The drug causes are rather rare compared to the traumatic causes. A complete Achilles tendon rupture is often described as a loud whip-like noise, which is due to the fact that the severely tensed Achilles tendon tears and straps upwards. During the rupture, severe pain is also described, but this quickly subsides afterwards.

Above the point of attachment of the tendon one usually finds a palpable dent, which is based on the fact that the muscle also buzzes together. A short time after the rupture a swelling (edema) may occur. In addition, there may also be bleeding in the area of the rupture, which becomes visible through a haematoma.

After the rupture, the impaired movement is the leading symptom. In most cases, the foot can no longer be bent downwards. Lifting the foot, on the other hand, does not usually cause any problems.

In order to diagnose an Achilles tendon rupture, it is often sufficient to simply look at the patient. Classic movement impairment and a typical dent above the insertion point often indicate an Achilles tendon rupture. The patient is always asked about the event that took place and whether there was a whip-like noise.

The physical examination consists of palpation and passive and active movement of the foot. In the so-called Thompson test, the calf is compressed while the patient is lying down. If the foot does not move as a result, an Achilles tendon rupture is probable.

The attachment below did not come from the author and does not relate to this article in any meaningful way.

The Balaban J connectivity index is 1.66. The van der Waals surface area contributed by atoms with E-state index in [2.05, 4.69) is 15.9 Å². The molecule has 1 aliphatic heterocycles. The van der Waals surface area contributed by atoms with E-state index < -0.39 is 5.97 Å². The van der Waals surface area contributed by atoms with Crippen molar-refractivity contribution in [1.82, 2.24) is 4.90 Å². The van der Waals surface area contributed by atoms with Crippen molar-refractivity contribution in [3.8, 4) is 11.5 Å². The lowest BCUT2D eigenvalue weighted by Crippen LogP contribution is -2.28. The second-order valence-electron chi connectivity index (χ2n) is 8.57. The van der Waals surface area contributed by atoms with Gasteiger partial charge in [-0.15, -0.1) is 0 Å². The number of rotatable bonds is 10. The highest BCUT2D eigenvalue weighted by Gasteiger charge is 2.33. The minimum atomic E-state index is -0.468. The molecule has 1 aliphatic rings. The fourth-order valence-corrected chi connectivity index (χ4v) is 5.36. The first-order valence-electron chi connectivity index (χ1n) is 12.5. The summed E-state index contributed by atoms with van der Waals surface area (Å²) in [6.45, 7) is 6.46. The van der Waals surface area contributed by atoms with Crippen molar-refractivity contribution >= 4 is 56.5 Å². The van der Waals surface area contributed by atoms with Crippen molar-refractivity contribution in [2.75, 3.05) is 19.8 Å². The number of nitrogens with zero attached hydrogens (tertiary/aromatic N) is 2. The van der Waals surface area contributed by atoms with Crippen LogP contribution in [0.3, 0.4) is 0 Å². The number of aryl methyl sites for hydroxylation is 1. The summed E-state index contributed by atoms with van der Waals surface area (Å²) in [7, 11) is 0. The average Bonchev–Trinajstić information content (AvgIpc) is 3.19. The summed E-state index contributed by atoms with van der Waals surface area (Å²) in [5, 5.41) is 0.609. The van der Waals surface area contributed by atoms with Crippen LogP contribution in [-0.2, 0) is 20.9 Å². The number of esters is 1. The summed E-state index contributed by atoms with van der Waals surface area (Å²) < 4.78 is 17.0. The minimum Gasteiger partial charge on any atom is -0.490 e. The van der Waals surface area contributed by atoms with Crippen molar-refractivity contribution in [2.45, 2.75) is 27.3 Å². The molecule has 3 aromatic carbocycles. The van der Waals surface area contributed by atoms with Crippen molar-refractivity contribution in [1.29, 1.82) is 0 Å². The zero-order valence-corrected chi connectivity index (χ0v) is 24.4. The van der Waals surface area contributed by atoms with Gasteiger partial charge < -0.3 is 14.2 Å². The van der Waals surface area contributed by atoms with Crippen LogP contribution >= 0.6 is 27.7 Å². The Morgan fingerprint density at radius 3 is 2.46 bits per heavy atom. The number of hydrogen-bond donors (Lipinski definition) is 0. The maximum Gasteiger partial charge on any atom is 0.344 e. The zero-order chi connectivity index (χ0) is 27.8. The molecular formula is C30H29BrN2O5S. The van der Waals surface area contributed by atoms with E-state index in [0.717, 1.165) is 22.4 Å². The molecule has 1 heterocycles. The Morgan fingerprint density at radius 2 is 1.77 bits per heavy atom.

Ultrasound is the most important imaging method. A gap in the area of the Achilles tendon can be seen, which corresponds to a rupture. In some cases, an additional MRI of the Achilles tendon may be necessary to better assess the injury.

Today, conservative therapy is increasingly used. It consists of immobilising the leg in the pointed foot position. This is usually done with a special shoe.

The prerequisite is that the ends of the tendon lie against each other and thus have the chance to grow together. The immobilization should be done 24 hours a day for 6 weeks, then another 2 weeks with a wearing time of about 12 hours a day. In the past, surgical treatment was almost always performed.

Today, there is rarely an indication for this. During surgery, the tissue is opened at the side of the Achilles tendon, the two tendon attachments are placed together and sutured again. A lengthy immobilization of the foot by means of a plaster cast or special shoe follows even after an operation.

Men are affected about 5 times more often than women. The main age of a rupture is between 30 and 50 years and then again above 50 years of age. About 20 people per 100,000 inhabitants suffer an Achilles tendon rupture per year.

A rupture of the Achilles tendon can either be traumatic, e.g. after a sports accident (sudden stop) or atraumatic (mostly degenerative). The typical symptoms are Diagnosed is a rupture by questioning (whip-like noise), examination (movement impairment) and by imaging using ultrasound (free space at the tendon site indicates a rupture)Today, therapy is almost only conservative (immobilization of the foot in pointed position in a special shoe for 6 weeks 24 hours, then for 2 months 12 hours, then build-up training. – whip-like buckling

  • Haematomas
  • Pain
  • Swelling
  • Impairment of movement (the foot can no longer be brought into the pointed foot position).